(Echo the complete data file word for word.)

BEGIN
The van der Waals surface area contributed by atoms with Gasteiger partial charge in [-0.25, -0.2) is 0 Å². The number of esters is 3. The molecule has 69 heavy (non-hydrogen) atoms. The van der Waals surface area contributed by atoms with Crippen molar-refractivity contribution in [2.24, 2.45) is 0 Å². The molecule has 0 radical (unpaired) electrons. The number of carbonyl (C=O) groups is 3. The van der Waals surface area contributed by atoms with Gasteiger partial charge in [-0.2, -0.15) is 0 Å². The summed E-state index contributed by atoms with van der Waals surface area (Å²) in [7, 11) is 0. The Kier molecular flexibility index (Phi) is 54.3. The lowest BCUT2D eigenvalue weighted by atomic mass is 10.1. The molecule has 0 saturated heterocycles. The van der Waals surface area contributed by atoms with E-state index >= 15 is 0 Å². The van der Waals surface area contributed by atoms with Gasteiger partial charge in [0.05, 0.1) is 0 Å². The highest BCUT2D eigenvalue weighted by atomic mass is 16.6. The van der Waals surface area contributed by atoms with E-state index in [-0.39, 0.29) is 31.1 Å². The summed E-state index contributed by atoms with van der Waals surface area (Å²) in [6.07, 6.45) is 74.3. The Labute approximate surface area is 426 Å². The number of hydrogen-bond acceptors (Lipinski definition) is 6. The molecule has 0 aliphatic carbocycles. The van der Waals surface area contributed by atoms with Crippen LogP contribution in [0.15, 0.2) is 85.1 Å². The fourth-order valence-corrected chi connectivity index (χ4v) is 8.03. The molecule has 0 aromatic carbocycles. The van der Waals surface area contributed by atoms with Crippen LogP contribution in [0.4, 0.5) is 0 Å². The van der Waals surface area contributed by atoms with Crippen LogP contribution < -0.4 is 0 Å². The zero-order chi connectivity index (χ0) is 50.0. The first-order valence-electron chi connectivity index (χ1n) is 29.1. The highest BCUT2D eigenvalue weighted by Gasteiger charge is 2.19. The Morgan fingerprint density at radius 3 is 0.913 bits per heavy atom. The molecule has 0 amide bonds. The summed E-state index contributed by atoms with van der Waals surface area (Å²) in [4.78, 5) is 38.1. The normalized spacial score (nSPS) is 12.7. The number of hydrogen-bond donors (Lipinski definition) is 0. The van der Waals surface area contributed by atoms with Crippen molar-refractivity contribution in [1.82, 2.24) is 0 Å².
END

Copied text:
The van der Waals surface area contributed by atoms with Gasteiger partial charge in [-0.25, -0.2) is 0 Å². The number of esters is 3. The molecule has 69 heavy (non-hydrogen) atoms. The van der Waals surface area contributed by atoms with Crippen molar-refractivity contribution in [2.24, 2.45) is 0 Å². The molecule has 0 radical (unpaired) electrons. The number of carbonyl (C=O) groups is 3. The van der Waals surface area contributed by atoms with Gasteiger partial charge in [-0.2, -0.15) is 0 Å². The summed E-state index contributed by atoms with van der Waals surface area (Å²) in [7, 11) is 0. The Kier molecular flexibility index (Phi) is 54.3. The lowest BCUT2D eigenvalue weighted by atomic mass is 10.1. The molecule has 0 saturated heterocycles. The van der Waals surface area contributed by atoms with E-state index >= 15 is 0 Å². The van der Waals surface area contributed by atoms with Gasteiger partial charge in [0.05, 0.1) is 0 Å². The highest BCUT2D eigenvalue weighted by atomic mass is 16.6. The van der Waals surface area contributed by atoms with E-state index in [-0.39, 0.29) is 31.1 Å². The summed E-state index contributed by atoms with van der Waals surface area (Å²) in [6.07, 6.45) is 74.3. The Labute approximate surface area is 426 Å². The number of hydrogen-bond acceptors (Lipinski definition) is 6. The molecule has 0 aliphatic carbocycles. The van der Waals surface area contributed by atoms with Crippen LogP contribution in [0.15, 0.2) is 85.1 Å². The fourth-order valence-corrected chi connectivity index (χ4v) is 8.03. The molecule has 0 aromatic carbocycles. The van der Waals surface area contributed by atoms with Crippen LogP contribution in [0.4, 0.5) is 0 Å². The van der Waals surface area contributed by atoms with Crippen LogP contribution < -0.4 is 0 Å². The zero-order chi connectivity index (χ0) is 50.0. The first-order valence-electron chi connectivity index (χ1n) is 29.1. The highest BCUT2D eigenvalue weighted by Gasteiger charge is 2.19. The Morgan fingerprint density at radius 3 is 0.913 bits per heavy atom. The molecule has 0 amide bonds. The summed E-state index contributed by atoms with van der Waals surface area (Å²) in [4.78, 5) is 38.1. The normalized spacial score (nSPS) is 12.7. The number of hydrogen-bond donors (Lipinski definition) is 0. The van der Waals surface area contributed by atoms with Crippen molar-refractivity contribution in [1.82, 2.24) is 0 Å².